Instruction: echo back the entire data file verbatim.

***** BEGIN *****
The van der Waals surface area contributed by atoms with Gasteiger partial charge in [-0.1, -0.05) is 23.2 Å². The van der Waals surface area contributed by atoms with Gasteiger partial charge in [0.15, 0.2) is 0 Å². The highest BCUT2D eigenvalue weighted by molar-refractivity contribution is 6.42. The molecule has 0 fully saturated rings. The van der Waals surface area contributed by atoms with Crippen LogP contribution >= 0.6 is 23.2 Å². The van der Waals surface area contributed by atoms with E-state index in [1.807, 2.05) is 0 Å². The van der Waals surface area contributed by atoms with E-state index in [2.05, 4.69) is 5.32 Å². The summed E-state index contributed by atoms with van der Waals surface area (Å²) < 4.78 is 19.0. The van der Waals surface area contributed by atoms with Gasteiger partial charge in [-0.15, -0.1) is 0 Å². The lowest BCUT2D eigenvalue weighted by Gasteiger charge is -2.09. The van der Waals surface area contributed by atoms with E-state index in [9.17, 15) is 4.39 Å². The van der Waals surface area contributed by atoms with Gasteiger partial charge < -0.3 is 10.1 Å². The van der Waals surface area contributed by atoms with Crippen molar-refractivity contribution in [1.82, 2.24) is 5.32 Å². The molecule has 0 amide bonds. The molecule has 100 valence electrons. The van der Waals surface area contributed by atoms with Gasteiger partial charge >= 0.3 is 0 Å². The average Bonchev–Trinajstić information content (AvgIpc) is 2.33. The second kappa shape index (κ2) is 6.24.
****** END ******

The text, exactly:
The van der Waals surface area contributed by atoms with Gasteiger partial charge in [-0.1, -0.05) is 23.2 Å². The van der Waals surface area contributed by atoms with Gasteiger partial charge in [0.15, 0.2) is 0 Å². The highest BCUT2D eigenvalue weighted by molar-refractivity contribution is 6.42. The molecule has 0 fully saturated rings. The van der Waals surface area contributed by atoms with Crippen LogP contribution >= 0.6 is 23.2 Å². The van der Waals surface area contributed by atoms with E-state index in [1.807, 2.05) is 0 Å². The van der Waals surface area contributed by atoms with E-state index in [2.05, 4.69) is 5.32 Å². The summed E-state index contributed by atoms with van der Waals surface area (Å²) < 4.78 is 19.0. The van der Waals surface area contributed by atoms with Gasteiger partial charge in [-0.15, -0.1) is 0 Å². The lowest BCUT2D eigenvalue weighted by Gasteiger charge is -2.09. The van der Waals surface area contributed by atoms with E-state index in [9.17, 15) is 4.39 Å². The van der Waals surface area contributed by atoms with Gasteiger partial charge < -0.3 is 10.1 Å². The van der Waals surface area contributed by atoms with Crippen molar-refractivity contribution in [1.82, 2.24) is 5.32 Å². The molecule has 0 amide bonds. The molecule has 100 valence electrons. The van der Waals surface area contributed by atoms with Gasteiger partial charge >= 0.3 is 0 Å². The average Bonchev–Trinajstić information content (AvgIpc) is 2.33. The second kappa shape index (κ2) is 6.24.